One of the most common words people use to describe who Jesus is to them, is “friend.”  Jesus is my friend.”  but let me ask you would he describe you the same way?  ARE YOU JESUS’ FRIEND?  We always look at it the other way around – Jesus is MY friend.  And what does that even mean?  That we like to hang out together?  That we like the same things?  That we value the same things? That we have each other’s back?

 

Dictionary.com defines a friend as

  1. a person attached to another by feelings of affection or personal regard.
  2. A favored companion.
  3. Or simply a person who is not hostile towards you. Put that way, we’ve all got billions of friends!  So maybe not the most helpful definition.

 

Jesus speaks of friendship in much more meaningful terms:  a friend is someone who “lays down their life for a friend.”  Now to give credit where credit is due, Jesus was not the first to say that.  Aristotle said it a few hundred years earlier.  In Greek society, one of the most noble things a person could do was to put the greater good above their own, and to sacrifice for the greater good.  In the Roman and Hellenistic society of Jesus’ day, friendship was a civic duty, for similar reasons.  We also start to hear conversation among philosophers about the difference between a true friend and a false friend.  According to Plutarch, a true friend was counsel and advocate, and one who tried to foster the growth of what is good in another.  Which sounds a lot like Jesus’ relationship with his disciples.  Cicero said a true friend’s agenda is to build you up.  A false friend’s agenda is to build themselves up. Which may also have something to do with Jesus’ statement about being on the lookout for wolves in sheep’s clothing – you know who they are – those who say flattering things to your face, while behind your back they’re plotting against you.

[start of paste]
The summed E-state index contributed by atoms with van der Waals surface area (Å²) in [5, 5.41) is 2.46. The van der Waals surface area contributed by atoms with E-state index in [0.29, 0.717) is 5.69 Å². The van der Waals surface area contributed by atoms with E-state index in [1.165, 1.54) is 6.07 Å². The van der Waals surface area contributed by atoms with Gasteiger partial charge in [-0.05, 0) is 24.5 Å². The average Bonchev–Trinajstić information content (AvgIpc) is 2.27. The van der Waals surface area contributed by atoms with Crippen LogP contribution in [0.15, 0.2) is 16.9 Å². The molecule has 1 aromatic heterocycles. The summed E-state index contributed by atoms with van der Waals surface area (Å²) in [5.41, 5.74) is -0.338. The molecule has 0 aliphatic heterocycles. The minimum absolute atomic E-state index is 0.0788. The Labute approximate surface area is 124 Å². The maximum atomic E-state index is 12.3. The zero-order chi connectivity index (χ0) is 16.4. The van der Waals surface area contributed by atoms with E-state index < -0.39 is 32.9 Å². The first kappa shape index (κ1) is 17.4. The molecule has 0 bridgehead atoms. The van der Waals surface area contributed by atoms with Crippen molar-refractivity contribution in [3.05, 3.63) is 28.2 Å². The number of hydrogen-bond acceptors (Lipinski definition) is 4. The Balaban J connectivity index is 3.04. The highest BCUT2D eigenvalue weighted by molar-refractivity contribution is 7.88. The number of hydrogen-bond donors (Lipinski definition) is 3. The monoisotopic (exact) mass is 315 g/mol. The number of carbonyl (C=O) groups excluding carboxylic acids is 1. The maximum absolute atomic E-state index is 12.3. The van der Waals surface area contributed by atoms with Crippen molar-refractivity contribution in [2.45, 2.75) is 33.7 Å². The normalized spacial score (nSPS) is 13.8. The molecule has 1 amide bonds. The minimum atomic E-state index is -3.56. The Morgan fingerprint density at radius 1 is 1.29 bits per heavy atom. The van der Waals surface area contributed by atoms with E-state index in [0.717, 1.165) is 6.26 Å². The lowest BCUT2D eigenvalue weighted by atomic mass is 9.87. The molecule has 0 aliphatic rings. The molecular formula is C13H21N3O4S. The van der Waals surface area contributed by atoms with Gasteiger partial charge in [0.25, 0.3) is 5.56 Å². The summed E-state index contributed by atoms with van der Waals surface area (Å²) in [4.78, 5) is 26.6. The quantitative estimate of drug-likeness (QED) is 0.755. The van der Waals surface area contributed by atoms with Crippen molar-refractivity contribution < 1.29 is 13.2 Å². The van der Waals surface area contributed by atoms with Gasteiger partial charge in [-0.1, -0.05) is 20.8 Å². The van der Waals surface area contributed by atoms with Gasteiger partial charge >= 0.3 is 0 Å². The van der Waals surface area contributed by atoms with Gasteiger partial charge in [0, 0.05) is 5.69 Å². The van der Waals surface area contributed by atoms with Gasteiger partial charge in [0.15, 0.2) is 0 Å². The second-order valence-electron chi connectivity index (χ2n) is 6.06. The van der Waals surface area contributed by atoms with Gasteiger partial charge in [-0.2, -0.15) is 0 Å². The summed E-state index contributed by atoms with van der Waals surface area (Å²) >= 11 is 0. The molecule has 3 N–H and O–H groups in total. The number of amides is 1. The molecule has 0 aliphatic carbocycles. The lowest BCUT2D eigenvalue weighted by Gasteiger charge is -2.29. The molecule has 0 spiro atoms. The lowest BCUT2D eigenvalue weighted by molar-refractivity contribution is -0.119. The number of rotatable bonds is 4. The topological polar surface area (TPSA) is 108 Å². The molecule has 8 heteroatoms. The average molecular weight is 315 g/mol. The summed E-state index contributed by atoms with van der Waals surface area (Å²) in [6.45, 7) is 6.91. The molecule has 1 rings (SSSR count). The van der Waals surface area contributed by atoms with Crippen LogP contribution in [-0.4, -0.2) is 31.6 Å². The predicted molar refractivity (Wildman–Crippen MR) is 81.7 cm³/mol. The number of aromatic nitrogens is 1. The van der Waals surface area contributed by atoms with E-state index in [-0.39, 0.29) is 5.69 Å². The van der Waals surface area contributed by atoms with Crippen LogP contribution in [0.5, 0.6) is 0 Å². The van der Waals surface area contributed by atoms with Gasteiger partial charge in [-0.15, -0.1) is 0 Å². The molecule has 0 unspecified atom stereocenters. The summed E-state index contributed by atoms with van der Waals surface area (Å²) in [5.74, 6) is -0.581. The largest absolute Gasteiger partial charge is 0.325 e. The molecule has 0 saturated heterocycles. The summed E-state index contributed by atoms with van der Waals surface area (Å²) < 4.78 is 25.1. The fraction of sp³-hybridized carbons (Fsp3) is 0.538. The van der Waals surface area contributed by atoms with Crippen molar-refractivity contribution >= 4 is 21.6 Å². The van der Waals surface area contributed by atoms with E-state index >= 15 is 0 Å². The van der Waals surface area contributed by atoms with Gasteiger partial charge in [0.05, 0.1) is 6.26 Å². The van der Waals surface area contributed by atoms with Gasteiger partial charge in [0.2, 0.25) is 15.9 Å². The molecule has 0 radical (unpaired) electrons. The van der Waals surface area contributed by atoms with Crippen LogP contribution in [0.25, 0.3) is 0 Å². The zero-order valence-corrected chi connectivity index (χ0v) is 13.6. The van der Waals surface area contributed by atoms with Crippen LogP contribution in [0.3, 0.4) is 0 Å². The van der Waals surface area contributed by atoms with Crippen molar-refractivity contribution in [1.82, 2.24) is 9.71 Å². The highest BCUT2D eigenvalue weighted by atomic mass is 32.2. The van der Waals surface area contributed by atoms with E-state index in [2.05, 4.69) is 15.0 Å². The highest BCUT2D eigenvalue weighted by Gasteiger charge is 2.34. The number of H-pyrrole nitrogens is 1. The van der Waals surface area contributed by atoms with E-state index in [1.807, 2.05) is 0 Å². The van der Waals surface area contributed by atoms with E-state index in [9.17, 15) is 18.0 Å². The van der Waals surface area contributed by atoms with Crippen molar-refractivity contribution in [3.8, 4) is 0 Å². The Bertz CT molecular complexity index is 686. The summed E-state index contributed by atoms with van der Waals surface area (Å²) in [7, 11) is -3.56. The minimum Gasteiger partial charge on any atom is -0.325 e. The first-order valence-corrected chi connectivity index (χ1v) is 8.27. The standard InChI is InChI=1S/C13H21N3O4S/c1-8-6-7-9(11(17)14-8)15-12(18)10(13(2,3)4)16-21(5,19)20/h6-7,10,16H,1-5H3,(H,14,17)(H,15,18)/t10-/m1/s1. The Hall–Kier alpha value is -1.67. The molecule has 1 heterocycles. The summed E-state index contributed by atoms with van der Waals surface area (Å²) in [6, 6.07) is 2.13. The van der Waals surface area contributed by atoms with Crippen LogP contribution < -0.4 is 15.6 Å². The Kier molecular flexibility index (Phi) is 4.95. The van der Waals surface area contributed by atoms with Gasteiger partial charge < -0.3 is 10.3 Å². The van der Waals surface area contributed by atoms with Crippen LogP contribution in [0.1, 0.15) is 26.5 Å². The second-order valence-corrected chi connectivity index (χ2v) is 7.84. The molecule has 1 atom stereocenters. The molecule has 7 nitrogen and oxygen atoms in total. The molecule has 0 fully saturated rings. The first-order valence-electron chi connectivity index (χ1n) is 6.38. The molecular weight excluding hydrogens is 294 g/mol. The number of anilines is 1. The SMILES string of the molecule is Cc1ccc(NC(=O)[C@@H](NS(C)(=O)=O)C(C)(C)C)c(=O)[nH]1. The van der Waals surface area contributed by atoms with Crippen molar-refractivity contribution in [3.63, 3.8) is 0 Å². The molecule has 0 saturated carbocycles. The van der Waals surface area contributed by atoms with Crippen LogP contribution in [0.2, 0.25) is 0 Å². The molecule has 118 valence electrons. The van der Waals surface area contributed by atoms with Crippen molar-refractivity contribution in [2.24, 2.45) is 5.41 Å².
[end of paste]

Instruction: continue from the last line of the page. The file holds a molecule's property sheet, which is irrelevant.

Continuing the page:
It may seem odd to connect Jesus’ teachings to the philosophers of his day and earlier, but I think it just goes to show – the kind of life Jesus invites us to, and the kind of relationships he desires for us, is not foreign or new – it’s just hard.  For many people, friendships are transactional.  I do something for you, you do something for me, and as long as our relationship is mutually beneficial to us both, we’re good.  As soon as it’s not, we move on.

 

I remember when I was a kid, we put an in-ground pool in our backyard.  All of a sudden, girls who never paid any attention to me tried to be my best friend.  Because I had something they wanted.  When I realized what was happening, I stopped inviting them over.  Guess what – they had no interest in being my friend after that.  I was no longer useful to them. Friendships can be like a contract.  I do for you, you do for me.  And as soon as you don’t live up to your promises, I no longer have to live up to mine.

 

How many of you have had friendships fall apart over a disagreement?  Or a misunderstanding?  Or a betrayal?  Or because you no longer had time for the things you used to do together?  Friendships are tricky, because they ask us to be vulnerable to another, and sometimes that backfires and we get hurt, so we often put conditions on friendships, even if we aren’t aware of it, just to protect ourselves.